2014 Projection: We’re not sure we see it happening, though, at least not in three years. We worry that he will struggle with the combo guard mentality that many players his size and with his ability have to work through. Is he a scorer or a distributor? By 2014, he will be one track or the other depending on how his first three years have gone, and we suspect he’ll look more like Bobby Jackson than Chris Paul at this point. He’ll probably play good minutes and be counted on for double-figure scoring, but he’ll not be considered an elite point guard nor will he be on track to become one. He will be a very good player, however.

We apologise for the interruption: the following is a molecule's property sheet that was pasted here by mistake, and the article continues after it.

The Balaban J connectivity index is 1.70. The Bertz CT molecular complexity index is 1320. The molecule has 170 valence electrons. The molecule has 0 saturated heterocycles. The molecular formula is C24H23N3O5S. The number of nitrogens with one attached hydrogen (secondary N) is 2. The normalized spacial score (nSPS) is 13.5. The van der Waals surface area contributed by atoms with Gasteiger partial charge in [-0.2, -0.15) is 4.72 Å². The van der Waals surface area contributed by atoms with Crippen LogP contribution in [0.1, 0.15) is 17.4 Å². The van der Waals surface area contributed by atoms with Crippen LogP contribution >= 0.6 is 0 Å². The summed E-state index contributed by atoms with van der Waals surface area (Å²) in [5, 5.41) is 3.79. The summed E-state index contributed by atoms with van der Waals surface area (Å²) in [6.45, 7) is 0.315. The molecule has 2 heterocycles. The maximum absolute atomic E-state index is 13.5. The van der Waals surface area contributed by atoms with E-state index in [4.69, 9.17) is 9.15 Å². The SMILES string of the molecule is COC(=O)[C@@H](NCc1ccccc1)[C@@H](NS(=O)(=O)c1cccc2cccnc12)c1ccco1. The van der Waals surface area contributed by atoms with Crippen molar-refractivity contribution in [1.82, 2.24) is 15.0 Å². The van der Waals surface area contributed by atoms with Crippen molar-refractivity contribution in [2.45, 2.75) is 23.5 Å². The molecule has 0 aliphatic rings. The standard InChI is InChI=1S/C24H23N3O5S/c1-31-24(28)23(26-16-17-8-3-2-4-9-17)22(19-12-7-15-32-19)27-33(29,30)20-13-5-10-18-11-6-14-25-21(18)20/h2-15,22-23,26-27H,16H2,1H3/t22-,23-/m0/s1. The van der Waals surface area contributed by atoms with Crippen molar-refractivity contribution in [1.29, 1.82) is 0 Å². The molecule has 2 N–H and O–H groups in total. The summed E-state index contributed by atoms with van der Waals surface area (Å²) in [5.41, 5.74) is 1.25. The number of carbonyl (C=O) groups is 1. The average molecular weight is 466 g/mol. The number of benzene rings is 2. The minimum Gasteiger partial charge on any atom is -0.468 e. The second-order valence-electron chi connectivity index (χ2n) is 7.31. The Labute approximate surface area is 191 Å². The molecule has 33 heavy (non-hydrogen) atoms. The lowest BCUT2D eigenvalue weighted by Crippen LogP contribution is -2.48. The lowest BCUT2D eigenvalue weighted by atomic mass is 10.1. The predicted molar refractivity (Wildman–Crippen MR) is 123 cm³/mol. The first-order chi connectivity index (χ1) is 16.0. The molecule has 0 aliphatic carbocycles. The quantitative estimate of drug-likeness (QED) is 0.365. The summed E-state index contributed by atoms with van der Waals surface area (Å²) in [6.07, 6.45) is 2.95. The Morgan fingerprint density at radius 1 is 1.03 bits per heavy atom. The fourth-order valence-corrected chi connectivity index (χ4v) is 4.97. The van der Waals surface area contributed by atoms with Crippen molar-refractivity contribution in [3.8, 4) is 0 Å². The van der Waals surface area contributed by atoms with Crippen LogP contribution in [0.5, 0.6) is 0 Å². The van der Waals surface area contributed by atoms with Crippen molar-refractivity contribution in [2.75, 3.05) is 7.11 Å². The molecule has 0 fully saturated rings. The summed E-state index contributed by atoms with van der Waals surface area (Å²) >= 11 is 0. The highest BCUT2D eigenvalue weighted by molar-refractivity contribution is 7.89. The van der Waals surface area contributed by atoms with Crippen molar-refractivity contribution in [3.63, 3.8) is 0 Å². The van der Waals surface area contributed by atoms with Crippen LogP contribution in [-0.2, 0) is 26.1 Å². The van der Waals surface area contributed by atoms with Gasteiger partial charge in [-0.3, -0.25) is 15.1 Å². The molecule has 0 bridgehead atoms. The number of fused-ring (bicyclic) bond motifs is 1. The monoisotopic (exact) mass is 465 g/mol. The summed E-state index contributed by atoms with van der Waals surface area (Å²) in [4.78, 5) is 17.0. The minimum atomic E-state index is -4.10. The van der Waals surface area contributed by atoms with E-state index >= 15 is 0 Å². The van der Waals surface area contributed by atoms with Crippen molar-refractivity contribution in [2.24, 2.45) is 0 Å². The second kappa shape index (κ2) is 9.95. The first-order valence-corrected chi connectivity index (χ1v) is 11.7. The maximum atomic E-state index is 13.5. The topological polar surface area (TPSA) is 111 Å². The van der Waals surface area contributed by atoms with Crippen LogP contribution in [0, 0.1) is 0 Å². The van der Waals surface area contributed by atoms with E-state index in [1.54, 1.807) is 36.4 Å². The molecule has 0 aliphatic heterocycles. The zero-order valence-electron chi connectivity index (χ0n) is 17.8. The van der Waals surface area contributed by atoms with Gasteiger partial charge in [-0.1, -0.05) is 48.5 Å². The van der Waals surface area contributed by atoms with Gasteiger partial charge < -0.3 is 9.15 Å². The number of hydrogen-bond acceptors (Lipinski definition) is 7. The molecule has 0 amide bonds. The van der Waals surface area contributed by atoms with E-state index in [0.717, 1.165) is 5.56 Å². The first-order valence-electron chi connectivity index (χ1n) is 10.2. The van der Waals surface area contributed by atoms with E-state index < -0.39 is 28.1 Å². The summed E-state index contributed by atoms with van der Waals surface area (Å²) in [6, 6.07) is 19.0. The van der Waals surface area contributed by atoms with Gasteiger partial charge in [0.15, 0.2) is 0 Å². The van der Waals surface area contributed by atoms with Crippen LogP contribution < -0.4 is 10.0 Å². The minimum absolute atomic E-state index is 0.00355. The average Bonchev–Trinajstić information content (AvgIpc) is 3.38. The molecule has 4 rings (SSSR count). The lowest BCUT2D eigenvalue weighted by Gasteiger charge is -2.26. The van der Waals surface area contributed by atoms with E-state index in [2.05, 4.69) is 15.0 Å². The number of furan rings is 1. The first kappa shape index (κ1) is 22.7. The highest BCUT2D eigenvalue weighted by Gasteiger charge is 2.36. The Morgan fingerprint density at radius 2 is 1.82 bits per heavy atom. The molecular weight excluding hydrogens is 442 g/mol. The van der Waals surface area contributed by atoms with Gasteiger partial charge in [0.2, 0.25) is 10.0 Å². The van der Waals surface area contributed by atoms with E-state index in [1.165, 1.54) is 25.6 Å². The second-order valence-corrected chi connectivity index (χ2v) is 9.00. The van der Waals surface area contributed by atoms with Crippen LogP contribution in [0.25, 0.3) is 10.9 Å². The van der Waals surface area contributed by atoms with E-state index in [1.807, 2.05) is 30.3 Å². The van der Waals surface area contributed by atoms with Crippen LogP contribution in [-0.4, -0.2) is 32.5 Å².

Best NBA Fit: Without question, Walker is going to be drafted by a team in the lottery lacking experienced talent. The best fit for him would be an opportunity to jump right into a starting lineup on a team with at least a couple additional offensive options available. The Detroit Pistons at #8, Charlotte Bobcats at #10, or Utah Jazz at #12 would be ideal, but he may not get past the Toronto Raptors at #5 or the Sacramento Kings at #7. Each of these teams affords him an opportunity to play heavy minutes immediately, but the former three have at least a few offensive options that will help take some of the burden off of his shoulders in the next couple of years.
Scout’s Take (Chris Denker from Netscouts Basketball): “proven winner and scorer… has shown an ability to get in line and work… very magnetic personality… not a real distributor… what’s his range?… is he a career backup?… with the way he plays, maybe he’s somebody’s juice off the bench.”